If you are not losing weight, then your best bet is to focus on moderating the amount of food in your diet that are low in nutritive value, but high in calories and fat. Ice cream, candy, cookies, cakes, potato, and tortilla chips, fried foods, and foods sauteed in lots of oil or butter, for example, are things you can cut down on without compromising your intake of nutrients.
Eating under 1,800 calories is not recommended. Eating too few calories make it extremely difficult for you to get all the nutrients you need, even if you pick foods rich in vitamins, minerals, and protein. Plus, eating under 1,800 calories may make you feeling tired and you need all the energy you can get with a baby to care for.
MYTH 5: Breastfeeding mothers must drastically limit their choice of foods because of the danger of passing contaminants, pollutants, and pesticides to their babies via their milk.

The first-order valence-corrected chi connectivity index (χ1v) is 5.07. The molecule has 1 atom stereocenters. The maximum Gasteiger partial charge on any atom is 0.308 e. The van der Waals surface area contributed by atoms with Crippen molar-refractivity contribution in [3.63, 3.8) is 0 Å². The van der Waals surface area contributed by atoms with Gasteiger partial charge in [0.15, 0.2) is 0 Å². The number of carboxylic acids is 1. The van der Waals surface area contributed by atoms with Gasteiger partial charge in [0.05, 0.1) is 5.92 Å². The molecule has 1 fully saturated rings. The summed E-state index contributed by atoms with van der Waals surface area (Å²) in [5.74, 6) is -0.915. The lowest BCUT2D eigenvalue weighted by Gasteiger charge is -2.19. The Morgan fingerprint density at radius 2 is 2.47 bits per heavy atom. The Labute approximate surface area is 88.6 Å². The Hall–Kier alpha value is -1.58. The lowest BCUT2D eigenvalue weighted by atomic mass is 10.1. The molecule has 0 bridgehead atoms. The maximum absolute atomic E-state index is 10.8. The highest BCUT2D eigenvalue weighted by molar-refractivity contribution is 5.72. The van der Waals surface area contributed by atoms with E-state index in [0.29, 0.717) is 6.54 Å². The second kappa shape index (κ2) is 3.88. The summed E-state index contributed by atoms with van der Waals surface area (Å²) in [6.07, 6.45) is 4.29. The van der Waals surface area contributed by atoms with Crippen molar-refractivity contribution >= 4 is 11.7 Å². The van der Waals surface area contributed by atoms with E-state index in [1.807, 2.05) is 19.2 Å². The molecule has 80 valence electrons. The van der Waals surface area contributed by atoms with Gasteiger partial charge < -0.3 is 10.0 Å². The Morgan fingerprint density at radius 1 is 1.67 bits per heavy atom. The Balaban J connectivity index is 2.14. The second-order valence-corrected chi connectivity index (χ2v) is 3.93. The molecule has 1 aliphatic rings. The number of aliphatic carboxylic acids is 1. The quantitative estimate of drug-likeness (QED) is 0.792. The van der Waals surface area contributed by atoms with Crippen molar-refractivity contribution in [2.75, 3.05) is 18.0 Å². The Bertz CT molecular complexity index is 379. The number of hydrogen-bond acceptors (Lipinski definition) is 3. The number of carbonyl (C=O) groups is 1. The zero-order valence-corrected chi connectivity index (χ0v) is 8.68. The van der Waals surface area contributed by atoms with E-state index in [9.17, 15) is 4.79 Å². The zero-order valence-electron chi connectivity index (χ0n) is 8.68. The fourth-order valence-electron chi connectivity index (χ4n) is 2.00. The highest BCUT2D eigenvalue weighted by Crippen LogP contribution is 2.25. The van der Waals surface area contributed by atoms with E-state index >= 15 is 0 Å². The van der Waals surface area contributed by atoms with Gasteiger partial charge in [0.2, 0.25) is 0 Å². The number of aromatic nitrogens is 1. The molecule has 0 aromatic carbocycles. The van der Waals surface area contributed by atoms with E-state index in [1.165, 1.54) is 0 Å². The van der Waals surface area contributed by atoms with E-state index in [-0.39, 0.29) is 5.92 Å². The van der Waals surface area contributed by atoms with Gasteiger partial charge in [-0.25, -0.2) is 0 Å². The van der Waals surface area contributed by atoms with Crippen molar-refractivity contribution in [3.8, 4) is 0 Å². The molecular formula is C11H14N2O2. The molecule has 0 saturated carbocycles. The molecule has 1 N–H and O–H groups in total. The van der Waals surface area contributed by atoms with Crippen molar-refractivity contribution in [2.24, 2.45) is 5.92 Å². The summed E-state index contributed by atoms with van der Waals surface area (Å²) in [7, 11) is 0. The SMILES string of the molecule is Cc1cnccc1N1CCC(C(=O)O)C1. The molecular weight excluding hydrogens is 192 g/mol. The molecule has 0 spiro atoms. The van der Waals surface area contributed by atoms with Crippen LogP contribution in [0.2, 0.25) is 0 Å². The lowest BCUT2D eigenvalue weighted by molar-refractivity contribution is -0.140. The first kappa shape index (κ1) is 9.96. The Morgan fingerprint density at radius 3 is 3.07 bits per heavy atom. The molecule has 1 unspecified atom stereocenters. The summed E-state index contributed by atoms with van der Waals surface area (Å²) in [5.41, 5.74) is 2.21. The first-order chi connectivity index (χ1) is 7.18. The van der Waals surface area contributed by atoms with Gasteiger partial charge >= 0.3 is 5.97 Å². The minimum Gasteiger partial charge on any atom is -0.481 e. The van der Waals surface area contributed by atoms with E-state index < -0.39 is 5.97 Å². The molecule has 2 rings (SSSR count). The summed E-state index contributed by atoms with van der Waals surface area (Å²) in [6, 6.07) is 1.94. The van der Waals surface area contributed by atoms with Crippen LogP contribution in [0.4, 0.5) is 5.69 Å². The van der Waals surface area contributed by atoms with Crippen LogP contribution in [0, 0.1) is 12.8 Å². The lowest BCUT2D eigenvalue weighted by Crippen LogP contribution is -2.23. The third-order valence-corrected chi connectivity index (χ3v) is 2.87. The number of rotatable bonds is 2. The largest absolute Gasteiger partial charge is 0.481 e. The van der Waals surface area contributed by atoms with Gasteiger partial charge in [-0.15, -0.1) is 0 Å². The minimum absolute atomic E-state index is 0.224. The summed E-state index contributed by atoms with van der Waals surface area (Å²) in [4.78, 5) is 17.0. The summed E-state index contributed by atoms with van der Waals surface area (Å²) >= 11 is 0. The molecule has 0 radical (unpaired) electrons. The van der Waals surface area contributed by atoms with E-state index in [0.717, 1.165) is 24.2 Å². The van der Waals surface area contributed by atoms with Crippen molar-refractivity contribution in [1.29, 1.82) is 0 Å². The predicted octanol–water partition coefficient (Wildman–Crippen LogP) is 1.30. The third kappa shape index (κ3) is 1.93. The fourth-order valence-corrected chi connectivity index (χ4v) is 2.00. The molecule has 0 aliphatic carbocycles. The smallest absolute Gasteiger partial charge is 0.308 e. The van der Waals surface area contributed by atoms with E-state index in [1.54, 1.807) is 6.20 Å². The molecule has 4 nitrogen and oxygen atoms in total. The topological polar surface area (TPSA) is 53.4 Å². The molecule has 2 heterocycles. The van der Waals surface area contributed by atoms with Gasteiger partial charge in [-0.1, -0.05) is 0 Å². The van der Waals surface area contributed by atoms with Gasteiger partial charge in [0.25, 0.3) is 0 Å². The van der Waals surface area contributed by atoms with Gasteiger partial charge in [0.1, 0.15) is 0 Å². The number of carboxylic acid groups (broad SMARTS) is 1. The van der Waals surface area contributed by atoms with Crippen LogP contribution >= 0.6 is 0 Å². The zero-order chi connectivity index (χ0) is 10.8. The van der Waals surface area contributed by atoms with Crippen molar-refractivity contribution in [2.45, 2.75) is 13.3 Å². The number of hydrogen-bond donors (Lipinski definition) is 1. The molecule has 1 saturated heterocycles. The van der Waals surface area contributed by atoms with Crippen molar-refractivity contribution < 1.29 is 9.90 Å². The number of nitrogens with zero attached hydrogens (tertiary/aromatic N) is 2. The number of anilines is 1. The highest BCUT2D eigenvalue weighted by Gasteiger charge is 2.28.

The list of hypothetical dangers from pesticide residues used in the flour to make pretzels to hormone and antibiotic residues in beef is extensive. However, there is virtually no hard evidence that the food you buy at your average grocery store poses special risks to your nursing baby.
There are three approaches that you can take to the problem:
- You can totally disregard the potential risk of pollutants. This is not an unjustified stance, since studies have shown that breast-fed babies whose mothers were eating normal fare are healthier than formula-fed ones.